For the Kremlin all this pointed to a second fundamental threat to national security - the weakening of internal stability and internal disorders provoked by the interference of outside forces. The Russian authorities increasingly perceived the EU as an “orange” challenge. Political discourse in both Russia and the EU had radically changed: basic notions like “democracy”, “human rights”, “liberalism”, “justice”, “transparency”, “security”, and so on have increasingly acquired different and even opposing meanings. The understanding of sovereignty is especially important. Moscow interprets sovereignty in the traditional Westphalian sense, emphasising the principles of state equality and non-interference in internal affairs,1 also suggesting an enhanced role of the state in creating domestic order and consolidating its return to the realms of the social life it had abandoned in the 1990s. Maintaining political stability for the sake of economic development and increased wellbeing became the key idea of Vladimir Putin’s political programmes. In the mid-2000s it was supplemented by the concept of “sovereign democracy”, or a kind of democratic regime created by an independent state developing its own political institutions matching national history, traditions, and needs. “Sovereign democracy” was opposed to the “managed democracy” that was based on the institutions and norms imposed by the West during “democratisation” or “Europeanisation”, and was externally manipulated. What was officially called “democracy” in Russia was therefore understood in Europe as “a return to authoritarianism”.

Such discourse was less a reflection of the prevailing practice of relations than an attempt to shape it (Makarychev, 2007; Medvedev, 2008). It was increasingly used as a tool to construct identities: sculpting the representations of friends and partners, enemies and rivals, and dominant threats and how to oppose them. The constriction of “others”, often using Soviet stereotypes still vivid in the Russian mass consciousness, served to shape Russian political identity. These developments were only partly counterbalanced by the 2005 creation of four “common spaces” of Russia and the EU: a Common Economic Space; a Common Space of Freedom, Security and Justice; a Common Space of External Security; and a Common Space of Research and Education, including cultural elements. The agreement on common spaces was considered a basis for strategic partnership that should lead to an economic rapprochement and deeper cooperation in the struggle against organised crime, terrorism, illegal migration, and the abolition of the visa regime through the implementation of a single roadmap that included about four hundred points. It soon became clear that most of the points formulated in the agreement were in general terms and difficult to implement. However, in 2007 Russia and the EU reached an agreement which allowed the 2009 signing of a package of documents concerning the co-funding and implementation of five cross-border cooperation programmes. They were based on new principles, including the integration of various domestic and international funding sources, and equal participation in the development and adoption of the projects (Sebentsov, 2020). On the European side these programmes were based on the recently established European Instrument of Neighbourhood and Partnership. This approach had proved its efficiency and is still used, despite the important geopolitical shifts.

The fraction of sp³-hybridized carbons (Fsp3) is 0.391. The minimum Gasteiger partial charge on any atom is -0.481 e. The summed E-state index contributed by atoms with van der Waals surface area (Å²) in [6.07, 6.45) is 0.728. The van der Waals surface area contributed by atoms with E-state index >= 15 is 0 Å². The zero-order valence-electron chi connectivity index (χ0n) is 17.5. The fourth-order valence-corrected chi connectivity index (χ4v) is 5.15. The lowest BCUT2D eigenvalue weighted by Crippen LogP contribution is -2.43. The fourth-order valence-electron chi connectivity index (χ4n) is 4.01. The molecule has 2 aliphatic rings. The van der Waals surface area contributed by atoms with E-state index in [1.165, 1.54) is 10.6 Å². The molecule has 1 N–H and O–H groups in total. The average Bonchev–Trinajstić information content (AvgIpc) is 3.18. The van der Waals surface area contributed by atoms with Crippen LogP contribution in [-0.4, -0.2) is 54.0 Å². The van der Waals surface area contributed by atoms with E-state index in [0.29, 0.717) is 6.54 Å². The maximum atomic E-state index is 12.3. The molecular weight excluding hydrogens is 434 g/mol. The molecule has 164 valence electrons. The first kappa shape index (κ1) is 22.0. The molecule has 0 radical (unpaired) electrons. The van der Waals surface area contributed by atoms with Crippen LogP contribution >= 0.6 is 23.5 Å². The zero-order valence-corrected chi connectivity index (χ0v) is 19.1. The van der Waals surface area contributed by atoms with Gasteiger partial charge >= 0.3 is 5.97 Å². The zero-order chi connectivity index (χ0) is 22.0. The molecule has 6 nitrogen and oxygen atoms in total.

Vladimir Putin’s 2007 Munich speech became a harbinger of a new phase in Russian politics. He stressed that cooperation between Russia and the West must be based on equality, and he condemned attempts to create a unipolar world dominated by the US as the only superpower. He also condemned the enlargement of NATO and the installation of American missiles in Central Europe, stating that a reorganisation of the post-Soviet space could not be achieved without Russia. The eastern partnership promoted by the EU was therefore interpreted as a new attempt to draw post-Soviet countries away from Russia, challenging its interests in the region. Moscow refused to join this project, because it did not wish to be treated like its smaller neighbours.

The EU was consistently denounced in Russian political discourse for applying double standards. From the perspective of Russian officials one of the most spectacular examples of EU hypocrisy was the recognition of Kosovo, while it refused to accept the cases of Abkhazia and South Ossetia. Another example was the frequent accusation that the Kremlin regularly exploited economic interdependencies to force its neighbours to align with its geopolitical interests, while the EU would not open its own markets to these countries. The EU side has long viewed Russia as a “bad pupil” in the European classroom. The EU was disappointed by the restoration of a semiauthoritarian bureaucratic state in Russia and the diminished prospects for its Europeanisation. After Putin resumed the presidency in 2012 Russia acquired a distinctly negative image of an authoritarian kleptocratic state pursuing its political opponents, unable to build a modern economy, and dependent on natural resources (Trenin, 2019). The growing tension in relations between Russia and the EU were explained less by conflicts of interest than the deepening divergences in fundamental values that formed the basis of geostrategy and security perceptions. Zizek (2007: 192) describes this attitude as a “Eurocentric practice of imposing one’s hegemony through an exclusive discursive strategy of depreciating the Other”.